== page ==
• To produce demographic feedback for our content providers ("Contributors") who contribute Content for free for your use.

Mondaq hopes that our registered users will support us in maintaining our free to view business model by consenting to our use of your personal data as described below.

Mondaq has a "free to view" business model. Our services are paid for by Contributors in exchange for Mondaq providing them with access to information about who accesses their content. Once personal data is transferred to our Contributors they become a data controller of this personal data. They use it to measure the response that their articles are receiving, as a form of market research. They may also use it to provide Mondaq users with information about their products and services.

Details of each Contributor to which your personal data will be transferred is clearly stated within the Content that you access. For full details of how this Contributor will use your personal data, you should review the Contributor’s own Privacy Notice.

Please indicate your preference below:

Yes, I am happy to support Mondaq in maintaining its free to view business model by agreeing to allow Mondaq to share my personal data with Contributors whose Content I access
No, I do not want Mondaq to share my personal data with Contributors

Also please let us know whether you are happy to receive communications promoting products and services offered by Mondaq:

Yes, I am happy to received promotional communications from Mondaq
No, please do not send me promotional communications from Mondaq
Terms & Conditions

Mondaq.com (the Website) is owned and managed by Mondaq Ltd (Mondaq). Mondaq grants you a non-exclusive, revocable licence to access the Website and associated services, such as the Mondaq News Alerts (Services), subject to and in consideration of your compliance with the following terms and conditions of use (Terms). Your use of the Website and/or Services constitutes your agreement to the Terms. Mondaq may terminate your use of the Website and Services if you are in breach of these Terms or if Mondaq decides to terminate the licence granted hereunder for any reason whatsoever.

Use of www.mondaq.com

To Use Mondaq.com you must be: eighteen (18) years old or over; legally capable of entering into binding contracts; and not in any way prohibited by the applicable law to enter into these Terms in the jurisdiction which you are currently located.

You may use the Website as an unregistered user, however, you are required to register as a user if you wish to read the full text of the Content or to receive the Services.

You may not modify, publish, transmit, transfer or sell, reproduce, create derivative works from, distribute, perform, link, display, or in any way exploit any of the Content, in whole or in part, except as expressly permitted in these Terms or with the prior written consent of Mondaq. You may not use electronic or other means to extract details or information from the Content. Nor shall you extract information about users or Contributors in order to offer them any services or products.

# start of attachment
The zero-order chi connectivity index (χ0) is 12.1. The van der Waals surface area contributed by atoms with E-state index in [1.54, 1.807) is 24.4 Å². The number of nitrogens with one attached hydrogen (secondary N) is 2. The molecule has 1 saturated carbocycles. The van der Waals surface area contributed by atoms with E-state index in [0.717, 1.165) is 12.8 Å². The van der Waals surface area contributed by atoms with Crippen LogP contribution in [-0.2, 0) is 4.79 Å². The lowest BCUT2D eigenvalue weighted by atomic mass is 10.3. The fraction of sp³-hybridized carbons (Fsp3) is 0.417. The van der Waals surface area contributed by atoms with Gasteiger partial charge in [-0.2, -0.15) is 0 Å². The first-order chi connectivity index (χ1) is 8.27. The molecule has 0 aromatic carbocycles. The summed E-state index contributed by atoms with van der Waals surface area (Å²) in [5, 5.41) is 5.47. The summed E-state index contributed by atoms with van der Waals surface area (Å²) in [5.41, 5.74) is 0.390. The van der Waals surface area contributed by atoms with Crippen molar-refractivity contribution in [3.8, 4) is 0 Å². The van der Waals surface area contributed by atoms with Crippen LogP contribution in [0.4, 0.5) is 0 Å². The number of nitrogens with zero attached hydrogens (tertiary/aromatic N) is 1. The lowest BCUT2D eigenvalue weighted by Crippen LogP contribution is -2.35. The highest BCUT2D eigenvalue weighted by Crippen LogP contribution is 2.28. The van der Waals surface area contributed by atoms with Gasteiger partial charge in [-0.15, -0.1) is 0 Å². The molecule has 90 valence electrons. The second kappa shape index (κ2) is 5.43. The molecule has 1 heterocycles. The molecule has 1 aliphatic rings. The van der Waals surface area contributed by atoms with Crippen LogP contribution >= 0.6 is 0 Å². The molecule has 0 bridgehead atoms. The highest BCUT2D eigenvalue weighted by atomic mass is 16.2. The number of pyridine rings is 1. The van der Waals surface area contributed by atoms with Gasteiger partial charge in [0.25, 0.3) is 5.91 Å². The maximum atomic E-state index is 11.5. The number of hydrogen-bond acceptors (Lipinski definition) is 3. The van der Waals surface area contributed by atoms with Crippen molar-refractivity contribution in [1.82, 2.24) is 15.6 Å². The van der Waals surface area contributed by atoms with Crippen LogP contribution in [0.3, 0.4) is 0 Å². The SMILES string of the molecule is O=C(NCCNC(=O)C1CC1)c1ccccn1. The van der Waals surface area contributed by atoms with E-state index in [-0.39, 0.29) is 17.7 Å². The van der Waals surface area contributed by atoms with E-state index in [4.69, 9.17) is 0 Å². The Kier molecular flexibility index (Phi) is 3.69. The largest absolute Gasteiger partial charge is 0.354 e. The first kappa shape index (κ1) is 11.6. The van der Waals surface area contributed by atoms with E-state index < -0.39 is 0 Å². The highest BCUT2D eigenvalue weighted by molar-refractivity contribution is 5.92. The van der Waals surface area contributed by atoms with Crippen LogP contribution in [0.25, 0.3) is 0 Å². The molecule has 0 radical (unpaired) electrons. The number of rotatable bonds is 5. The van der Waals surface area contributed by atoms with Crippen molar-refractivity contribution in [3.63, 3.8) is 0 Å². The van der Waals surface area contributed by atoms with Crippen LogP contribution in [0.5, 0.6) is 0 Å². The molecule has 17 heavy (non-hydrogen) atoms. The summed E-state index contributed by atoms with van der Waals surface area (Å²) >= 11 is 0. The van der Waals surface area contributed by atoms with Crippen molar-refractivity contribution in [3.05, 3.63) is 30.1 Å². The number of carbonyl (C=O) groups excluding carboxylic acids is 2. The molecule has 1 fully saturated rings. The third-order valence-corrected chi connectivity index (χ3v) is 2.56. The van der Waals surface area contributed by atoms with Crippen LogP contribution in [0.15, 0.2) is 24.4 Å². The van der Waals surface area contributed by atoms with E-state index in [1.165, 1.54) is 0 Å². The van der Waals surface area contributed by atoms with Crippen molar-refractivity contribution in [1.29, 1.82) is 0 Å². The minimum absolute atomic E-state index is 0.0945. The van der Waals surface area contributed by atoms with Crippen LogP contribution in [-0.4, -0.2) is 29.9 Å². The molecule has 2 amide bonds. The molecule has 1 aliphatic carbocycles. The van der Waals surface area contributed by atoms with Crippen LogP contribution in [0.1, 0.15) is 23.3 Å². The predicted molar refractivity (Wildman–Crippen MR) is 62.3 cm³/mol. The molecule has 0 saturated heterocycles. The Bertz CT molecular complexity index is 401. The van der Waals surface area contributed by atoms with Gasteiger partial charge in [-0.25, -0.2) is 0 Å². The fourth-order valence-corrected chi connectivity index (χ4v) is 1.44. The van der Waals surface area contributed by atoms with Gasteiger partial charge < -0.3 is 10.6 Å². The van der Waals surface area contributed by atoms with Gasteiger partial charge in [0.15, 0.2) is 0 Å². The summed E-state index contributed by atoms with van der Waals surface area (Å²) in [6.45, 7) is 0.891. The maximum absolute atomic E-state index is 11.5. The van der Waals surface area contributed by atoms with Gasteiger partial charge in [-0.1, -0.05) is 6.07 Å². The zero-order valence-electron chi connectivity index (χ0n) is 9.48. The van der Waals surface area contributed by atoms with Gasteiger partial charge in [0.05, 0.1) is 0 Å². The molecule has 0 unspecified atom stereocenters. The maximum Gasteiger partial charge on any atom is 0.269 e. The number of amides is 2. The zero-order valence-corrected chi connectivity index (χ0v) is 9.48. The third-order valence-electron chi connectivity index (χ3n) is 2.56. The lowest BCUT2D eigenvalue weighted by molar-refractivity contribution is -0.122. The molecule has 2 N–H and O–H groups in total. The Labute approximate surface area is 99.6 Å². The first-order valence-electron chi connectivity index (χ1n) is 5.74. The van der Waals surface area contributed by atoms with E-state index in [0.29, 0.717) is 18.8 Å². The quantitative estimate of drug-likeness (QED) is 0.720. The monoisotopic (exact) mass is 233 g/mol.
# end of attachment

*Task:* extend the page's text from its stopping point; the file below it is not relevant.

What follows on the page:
In your use of the Website and/or Services you shall: comply with all applicable laws, regulations, directives and legislations which apply to your Use of the Website and/or Services in whatever country you are physically located including without limitation any and all consumer law, export control laws and regulations; provide to us true, correct and accurate information and promptly inform us in the event that any information that you have provided to us changes or becomes inaccurate; notify Mondaq immediately of any circumstances where you have reason to believe that any Intellectual Property Rights or any other rights of any third party may have been infringed; co-operate with reasonable security or other checks or requests for information made by Mondaq from time to time; and at all times be fully liable for the breach of any of these Terms by a third party using your login details to access the Website and/or Services

however, you shall not: do anything likely to impair, interfere with or damage or cause harm or distress to any persons, or the network; do anything that will infringe any Intellectual Property Rights or other rights of Mondaq or any third party; or use the Website, Services and/or Content otherwise than in accordance with these Terms; use any trade marks or service marks of Mondaq or the Contributors, or do anything which may be seen to take unfair advantage of the reputation and goodwill of Mondaq or the Contributors, or the Website, Services and/or Content.

Mondaq reserves the right, in its sole discretion, to take any action that it deems necessary and appropriate in the event it considers that there is a breach or threatened breach of the Terms.